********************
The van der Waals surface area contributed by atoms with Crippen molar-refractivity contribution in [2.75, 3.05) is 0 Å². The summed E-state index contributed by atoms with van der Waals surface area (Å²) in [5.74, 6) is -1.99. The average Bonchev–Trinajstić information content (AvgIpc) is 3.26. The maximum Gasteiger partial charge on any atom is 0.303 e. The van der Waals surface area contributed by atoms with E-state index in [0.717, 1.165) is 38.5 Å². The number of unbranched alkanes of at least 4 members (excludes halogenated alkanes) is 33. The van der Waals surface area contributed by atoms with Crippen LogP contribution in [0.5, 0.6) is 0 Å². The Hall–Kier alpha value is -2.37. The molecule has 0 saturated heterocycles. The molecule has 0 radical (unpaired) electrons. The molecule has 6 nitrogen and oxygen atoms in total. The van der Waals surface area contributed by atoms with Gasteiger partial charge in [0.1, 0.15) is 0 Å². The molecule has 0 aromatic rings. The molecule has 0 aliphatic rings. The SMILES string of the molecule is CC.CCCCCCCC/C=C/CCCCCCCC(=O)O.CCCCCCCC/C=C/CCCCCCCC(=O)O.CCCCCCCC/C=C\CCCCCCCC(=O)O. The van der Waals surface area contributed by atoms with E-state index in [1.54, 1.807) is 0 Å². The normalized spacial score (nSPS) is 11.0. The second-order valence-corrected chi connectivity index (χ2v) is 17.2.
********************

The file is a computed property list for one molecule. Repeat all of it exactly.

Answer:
The van der Waals surface area contributed by atoms with Crippen molar-refractivity contribution in [2.75, 3.05) is 0 Å². The summed E-state index contributed by atoms with van der Waals surface area (Å²) in [5.74, 6) is -1.99. The average Bonchev–Trinajstić information content (AvgIpc) is 3.26. The maximum Gasteiger partial charge on any atom is 0.303 e. The van der Waals surface area contributed by atoms with E-state index in [0.717, 1.165) is 38.5 Å². The number of unbranched alkanes of at least 4 members (excludes halogenated alkanes) is 33. The van der Waals surface area contributed by atoms with Crippen LogP contribution in [0.5, 0.6) is 0 Å². The Hall–Kier alpha value is -2.37. The molecule has 0 saturated heterocycles. The molecule has 0 radical (unpaired) electrons. The molecule has 6 nitrogen and oxygen atoms in total. The van der Waals surface area contributed by atoms with Gasteiger partial charge in [0.1, 0.15) is 0 Å². The molecule has 0 aromatic rings. The molecule has 0 aliphatic rings. The SMILES string of the molecule is CC.CCCCCCCC/C=C/CCCCCCCC(=O)O.CCCCCCCC/C=C/CCCCCCCC(=O)O.CCCCCCCC/C=C\CCCCCCCC(=O)O. The van der Waals surface area contributed by atoms with E-state index in [1.54, 1.807) is 0 Å². The normalized spacial score (nSPS) is 11.0. The second-order valence-corrected chi connectivity index (χ2v) is 17.2.